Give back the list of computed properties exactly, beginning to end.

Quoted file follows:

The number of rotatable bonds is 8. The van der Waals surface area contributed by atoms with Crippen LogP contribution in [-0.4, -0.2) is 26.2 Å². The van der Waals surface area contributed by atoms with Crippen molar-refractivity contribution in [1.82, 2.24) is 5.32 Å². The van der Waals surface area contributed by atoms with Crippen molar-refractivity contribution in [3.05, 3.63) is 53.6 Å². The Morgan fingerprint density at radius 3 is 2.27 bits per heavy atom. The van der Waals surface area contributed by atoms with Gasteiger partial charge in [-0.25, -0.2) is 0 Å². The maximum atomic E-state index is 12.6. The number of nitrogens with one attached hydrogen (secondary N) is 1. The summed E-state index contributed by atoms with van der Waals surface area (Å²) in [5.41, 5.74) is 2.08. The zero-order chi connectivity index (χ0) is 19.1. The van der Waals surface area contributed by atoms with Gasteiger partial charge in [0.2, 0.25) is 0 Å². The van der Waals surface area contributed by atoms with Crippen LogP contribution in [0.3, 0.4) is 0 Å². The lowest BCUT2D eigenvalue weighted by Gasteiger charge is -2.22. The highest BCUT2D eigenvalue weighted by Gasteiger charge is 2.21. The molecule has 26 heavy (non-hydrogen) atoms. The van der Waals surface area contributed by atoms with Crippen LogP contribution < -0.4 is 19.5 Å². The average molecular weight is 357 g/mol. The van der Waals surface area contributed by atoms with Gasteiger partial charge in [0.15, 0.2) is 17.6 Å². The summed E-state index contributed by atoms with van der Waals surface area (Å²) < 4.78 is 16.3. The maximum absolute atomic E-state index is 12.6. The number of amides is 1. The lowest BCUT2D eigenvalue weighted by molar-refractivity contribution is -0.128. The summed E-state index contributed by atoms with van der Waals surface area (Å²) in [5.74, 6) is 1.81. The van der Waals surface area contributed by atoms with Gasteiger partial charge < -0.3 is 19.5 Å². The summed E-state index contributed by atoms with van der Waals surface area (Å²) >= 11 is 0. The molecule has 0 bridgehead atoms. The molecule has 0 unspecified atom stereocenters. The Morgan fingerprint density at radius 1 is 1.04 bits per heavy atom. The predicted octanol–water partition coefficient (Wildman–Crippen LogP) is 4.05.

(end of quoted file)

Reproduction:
The number of rotatable bonds is 8. The van der Waals surface area contributed by atoms with Crippen LogP contribution in [-0.4, -0.2) is 26.2 Å². The van der Waals surface area contributed by atoms with Crippen molar-refractivity contribution in [1.82, 2.24) is 5.32 Å². The van der Waals surface area contributed by atoms with Crippen molar-refractivity contribution in [3.05, 3.63) is 53.6 Å². The Morgan fingerprint density at radius 3 is 2.27 bits per heavy atom. The van der Waals surface area contributed by atoms with Gasteiger partial charge in [-0.25, -0.2) is 0 Å². The maximum atomic E-state index is 12.6. The number of nitrogens with one attached hydrogen (secondary N) is 1. The summed E-state index contributed by atoms with van der Waals surface area (Å²) in [5.41, 5.74) is 2.08. The zero-order chi connectivity index (χ0) is 19.1. The van der Waals surface area contributed by atoms with Gasteiger partial charge in [0.2, 0.25) is 0 Å². The van der Waals surface area contributed by atoms with Crippen LogP contribution in [0.3, 0.4) is 0 Å². The lowest BCUT2D eigenvalue weighted by Gasteiger charge is -2.22. The highest BCUT2D eigenvalue weighted by Gasteiger charge is 2.21. The molecule has 26 heavy (non-hydrogen) atoms. The van der Waals surface area contributed by atoms with Crippen LogP contribution < -0.4 is 19.5 Å². The average molecular weight is 357 g/mol. The van der Waals surface area contributed by atoms with Gasteiger partial charge in [0.15, 0.2) is 17.6 Å². The summed E-state index contributed by atoms with van der Waals surface area (Å²) < 4.78 is 16.3. The maximum absolute atomic E-state index is 12.6. The number of amides is 1. The lowest BCUT2D eigenvalue weighted by molar-refractivity contribution is -0.128. The summed E-state index contributed by atoms with van der Waals surface area (Å²) in [5.74, 6) is 1.81. The van der Waals surface area contributed by atoms with Gasteiger partial charge < -0.3 is 19.5 Å². The summed E-state index contributed by atoms with van der Waals surface area (Å²) >= 11 is 0. The molecule has 0 bridgehead atoms. The molecule has 0 unspecified atom stereocenters. The Morgan fingerprint density at radius 1 is 1.04 bits per heavy atom. The predicted octanol–water partition coefficient (Wildman–Crippen LogP) is 4.05.